Thank you one and all. I was passing along somebody else’s arm-waving efforts at EM physics, and I was pretty sure it wasn’t gonna work, at least not as described.

I did recognize you could wind several separate coils around your toroidal tube and energize them sequentially to push/pull your slug around the toroid. Essentially that’d be a typical commutated motor turned more or less inside-out … sorta.

Obviously, there’d no way good to extract mechanical energy from this thing; it doesn’t have a shaft. The goal was simply to make drive the slug around the toroid. Another impracticality would be that at any meaningful RPM the slug would bind against the outside of the toroid due to centrifugal (I know) force.

I have a commercially made aquarium air pump using an oscillating compressor, diriven by an eddy current motor. Not much air output and gets hot as blazed within an hour. Marginally useful for an aquarium. More of a curosity piece.

Your idea sounds remarkably like a circular particle accelerator. I’m not a design guy, but I don’t know why you couldn’t just put a series of coils along the torus and fire them sequentially, repeating the sequence of coils every few inches or so. Depending on the power requirements, it might even be possible to use an off-the-shelf stepper motor controller to drive the set.

That said, good luck getting any energy out of the system. You might be able to wind the coils so that there is is an open slot at the inside of the ring by winding one loop of say the ‘A’ phase, then going back around for the first loop of the next ‘A’ winding and repeating ad nauseum, but I wouldn’t want to be the one doing it.

I remember one of my tutors at college mentioning something like this, he was trying to do the research for a very similar motor as part of his degree thesis.

In the end, it turned out that his team simply could not induce a large enough magnetic field in the rotor( his terms, even if it seems a misnomer in a linear motor)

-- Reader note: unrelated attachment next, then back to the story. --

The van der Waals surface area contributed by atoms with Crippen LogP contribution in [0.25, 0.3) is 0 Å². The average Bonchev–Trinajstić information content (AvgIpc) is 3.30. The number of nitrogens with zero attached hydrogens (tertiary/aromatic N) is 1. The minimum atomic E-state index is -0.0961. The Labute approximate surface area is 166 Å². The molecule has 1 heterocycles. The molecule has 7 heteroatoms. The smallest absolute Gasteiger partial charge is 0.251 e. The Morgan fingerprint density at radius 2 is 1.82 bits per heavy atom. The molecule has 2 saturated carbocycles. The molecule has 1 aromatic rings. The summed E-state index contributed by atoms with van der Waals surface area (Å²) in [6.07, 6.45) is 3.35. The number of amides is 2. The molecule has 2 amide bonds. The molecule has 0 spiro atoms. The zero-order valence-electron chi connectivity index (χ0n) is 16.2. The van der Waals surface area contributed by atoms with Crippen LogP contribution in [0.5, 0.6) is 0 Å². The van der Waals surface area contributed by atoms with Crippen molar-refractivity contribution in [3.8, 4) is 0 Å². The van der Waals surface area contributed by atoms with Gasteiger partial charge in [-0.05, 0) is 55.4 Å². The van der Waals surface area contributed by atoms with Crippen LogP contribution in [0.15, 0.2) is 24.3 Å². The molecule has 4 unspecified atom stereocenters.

The currents flowing in ductors are usually taken to have two components, the in-phase which relates directly to the power output, and the out of phase component, due to the inductive windings and is 90 degrees out of phase - and this component is responsible for setting up magnetic fields, EEs will understand this to be the X[sub]L[/sub] reactance.

His research found that he simply could not produce a large enough reactive current to generate the desired effect and with too weak a magnetic field, you don’t produce enough torque.

He could get the rotor to run on no-load, but that is of little practical use

Even when he increased the frequency of the supply, he found that it all got just too hot.

He did also mention that in effect, he needed superconductors, only at the time he simply produced a set of data that showed that it couldn’t be done, and superconductors were unheard of back when he did this.

This was a long time ago, dating back to the late 1950’s, and I would not be surprised if advances in materials would make it more viable, however, the telling thing is that AFAIK, it still isn’t commercially viable.